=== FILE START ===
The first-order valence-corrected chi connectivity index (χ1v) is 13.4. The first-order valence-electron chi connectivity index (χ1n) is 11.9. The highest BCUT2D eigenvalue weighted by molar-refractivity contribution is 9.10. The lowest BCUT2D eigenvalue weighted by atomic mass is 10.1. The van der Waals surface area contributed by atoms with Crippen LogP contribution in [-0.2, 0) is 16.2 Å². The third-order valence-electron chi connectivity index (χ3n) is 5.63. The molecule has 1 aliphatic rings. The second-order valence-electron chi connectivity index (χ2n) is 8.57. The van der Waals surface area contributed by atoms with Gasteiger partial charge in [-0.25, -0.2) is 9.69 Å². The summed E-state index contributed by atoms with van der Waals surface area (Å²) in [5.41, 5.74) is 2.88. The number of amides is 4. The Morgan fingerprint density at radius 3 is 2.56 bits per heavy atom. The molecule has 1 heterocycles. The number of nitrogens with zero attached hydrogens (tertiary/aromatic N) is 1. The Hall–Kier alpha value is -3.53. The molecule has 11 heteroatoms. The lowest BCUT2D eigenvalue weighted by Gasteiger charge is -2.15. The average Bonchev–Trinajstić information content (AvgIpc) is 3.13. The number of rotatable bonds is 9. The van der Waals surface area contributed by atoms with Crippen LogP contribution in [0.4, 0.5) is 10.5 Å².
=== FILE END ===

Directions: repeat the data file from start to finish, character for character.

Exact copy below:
The first-order valence-corrected chi connectivity index (χ1v) is 13.4. The first-order valence-electron chi connectivity index (χ1n) is 11.9. The highest BCUT2D eigenvalue weighted by molar-refractivity contribution is 9.10. The lowest BCUT2D eigenvalue weighted by atomic mass is 10.1. The van der Waals surface area contributed by atoms with Crippen LogP contribution in [-0.2, 0) is 16.2 Å². The third-order valence-electron chi connectivity index (χ3n) is 5.63. The molecule has 1 aliphatic rings. The second-order valence-electron chi connectivity index (χ2n) is 8.57. The van der Waals surface area contributed by atoms with Gasteiger partial charge in [-0.25, -0.2) is 9.69 Å². The summed E-state index contributed by atoms with van der Waals surface area (Å²) in [5.41, 5.74) is 2.88. The number of amides is 4. The Morgan fingerprint density at radius 3 is 2.56 bits per heavy atom. The molecule has 1 heterocycles. The number of nitrogens with zero attached hydrogens (tertiary/aromatic N) is 1. The Hall–Kier alpha value is -3.53. The molecule has 11 heteroatoms. The lowest BCUT2D eigenvalue weighted by Gasteiger charge is -2.15. The average Bonchev–Trinajstić information content (AvgIpc) is 3.13. The number of rotatable bonds is 9. The van der Waals surface area contributed by atoms with Crippen LogP contribution in [0.4, 0.5) is 10.5 Å².